Have Americans Lost Faith in the Value of a College Education?

Daniel A. Cox January 19, 2022

From behind, a close up of a single white male in a blue graduation cap and gown, surrounded by other graduates wearing the same caps and gowns.

There is no personal investment that pays greater dividends than a college education. The evidence is consistent and robust. Which is why it is surprising to see fewer Americans taking advantage of the opportunity to attend college or university. A new report from the National Student Clearinghouse reveals a dramatic drop in student enrollment over the last few years. Today, there are 2 million fewer students enrolled than in 2015.

Reports suggest that a healthy job market combined with a pandemic shift to online learning have changed the calculus. But declining college enrollment predated the pandemic. And recent polls have revealed an emerging shift in how Americans think about the value of a college education.

In 2016, the majority (55 percent) of Americans said a college education was a smart investment in the future, rather than a gamble that might not pay off. Just five years later, public attitudes reversed. In 2021, a greater share said that a college education is a risky venture in which the benefits might not outweigh the costs.

A Gallup survey reveals an even larger decline in the public’s faith in higher education. Only about half (51 percent) of Americans say getting a college education is “very important,” a massive drop from 2013 when 70 percent said it was very important.

Attitudes about college are stratified by race and ethnicity. Hispanic Americans—who tend to have the greatest faith in the American Dream and the promise of upward economic mobility—also believe that a college education is a worthwhile investment. A majority (54 percent) of Hispanics today believe a college education is worth it as do nearly half (48 percent) of Black Americans. But only 41 percent of White Americans believe a college education is a smart investment in the future.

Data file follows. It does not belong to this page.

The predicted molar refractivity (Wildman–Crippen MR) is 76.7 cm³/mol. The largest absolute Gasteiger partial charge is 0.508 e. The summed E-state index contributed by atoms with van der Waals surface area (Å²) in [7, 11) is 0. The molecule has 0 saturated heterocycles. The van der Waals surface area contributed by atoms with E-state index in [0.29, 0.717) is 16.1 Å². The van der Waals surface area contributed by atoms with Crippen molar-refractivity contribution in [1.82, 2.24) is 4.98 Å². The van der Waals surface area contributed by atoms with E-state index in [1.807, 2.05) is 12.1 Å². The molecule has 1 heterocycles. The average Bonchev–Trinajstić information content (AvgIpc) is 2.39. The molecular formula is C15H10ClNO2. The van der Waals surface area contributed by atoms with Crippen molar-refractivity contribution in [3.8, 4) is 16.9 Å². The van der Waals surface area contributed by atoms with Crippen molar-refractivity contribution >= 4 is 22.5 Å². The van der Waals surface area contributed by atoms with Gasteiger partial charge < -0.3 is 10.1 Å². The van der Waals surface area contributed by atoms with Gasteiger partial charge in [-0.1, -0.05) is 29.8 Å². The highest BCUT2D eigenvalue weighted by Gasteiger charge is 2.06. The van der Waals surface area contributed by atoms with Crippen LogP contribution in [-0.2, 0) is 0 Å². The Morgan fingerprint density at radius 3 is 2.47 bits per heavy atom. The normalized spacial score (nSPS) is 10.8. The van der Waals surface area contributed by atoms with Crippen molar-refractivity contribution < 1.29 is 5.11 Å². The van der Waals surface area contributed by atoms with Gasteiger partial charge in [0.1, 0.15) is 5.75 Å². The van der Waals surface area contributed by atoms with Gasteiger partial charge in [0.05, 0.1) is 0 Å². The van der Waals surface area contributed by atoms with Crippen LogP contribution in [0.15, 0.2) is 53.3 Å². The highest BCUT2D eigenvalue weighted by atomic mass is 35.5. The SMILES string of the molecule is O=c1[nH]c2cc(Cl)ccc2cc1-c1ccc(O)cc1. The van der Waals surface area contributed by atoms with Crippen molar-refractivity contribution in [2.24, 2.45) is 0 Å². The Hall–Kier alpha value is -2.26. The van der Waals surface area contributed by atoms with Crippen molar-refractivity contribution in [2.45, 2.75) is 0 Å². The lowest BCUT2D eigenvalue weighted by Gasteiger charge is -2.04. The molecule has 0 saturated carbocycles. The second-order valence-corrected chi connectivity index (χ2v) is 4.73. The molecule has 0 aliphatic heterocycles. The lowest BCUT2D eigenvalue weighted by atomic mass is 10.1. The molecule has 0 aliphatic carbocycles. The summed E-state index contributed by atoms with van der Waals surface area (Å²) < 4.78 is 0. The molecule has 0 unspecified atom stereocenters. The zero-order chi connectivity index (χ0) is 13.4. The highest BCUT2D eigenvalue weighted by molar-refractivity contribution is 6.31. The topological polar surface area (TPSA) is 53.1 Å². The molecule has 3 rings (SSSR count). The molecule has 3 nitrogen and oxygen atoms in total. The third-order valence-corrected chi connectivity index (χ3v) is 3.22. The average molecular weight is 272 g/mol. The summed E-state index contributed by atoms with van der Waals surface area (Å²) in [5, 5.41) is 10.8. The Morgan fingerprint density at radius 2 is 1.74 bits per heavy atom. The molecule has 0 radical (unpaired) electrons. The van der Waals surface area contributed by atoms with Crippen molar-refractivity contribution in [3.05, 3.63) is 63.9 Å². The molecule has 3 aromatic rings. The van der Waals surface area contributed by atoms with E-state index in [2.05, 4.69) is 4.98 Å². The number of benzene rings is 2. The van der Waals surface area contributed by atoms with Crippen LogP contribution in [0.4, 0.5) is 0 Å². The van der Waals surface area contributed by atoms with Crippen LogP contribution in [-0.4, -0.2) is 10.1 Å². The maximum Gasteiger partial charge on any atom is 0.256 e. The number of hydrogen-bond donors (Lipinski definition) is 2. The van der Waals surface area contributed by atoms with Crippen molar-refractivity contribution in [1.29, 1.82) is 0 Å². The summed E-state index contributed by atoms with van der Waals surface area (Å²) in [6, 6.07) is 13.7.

At a time of soaring college costs and a robust labor market, trepidation about investing the time and energy in a college education is understandable. The economic benefits do not take effect immediately upon graduation while the debt is felt instantaneously. The financial payoff of a college education in the form of higher earnings pays off over a lifetime.

In addition, a college education provides much more than financial gain and the assurance of gainful employment. At a time when Americans are experiencing a dramatic decline in social connection, having a college education may better guard against feelings of social disconnection and alienation. A new report, The college connection: The education divide in American social and community life, finds that college graduates have more close social ties, more active social lives, and are more connected to their communities than those without a college degree.

At no other time in your life but college are you afforded the opportunity to explore personal interests, follow intellectual pursuits, and develop lifelong – and sometimes life-changing – relationships. When we focus exclusively on the financial returns offered by higher education we end up missing a large part of what makes a college education truly valuable. College is not for everyone, but we should be clear about what the tradeoff actually entails. Americans who pass up an opportunity to go to college may pay for it in the long run, and not just in their paychecks.

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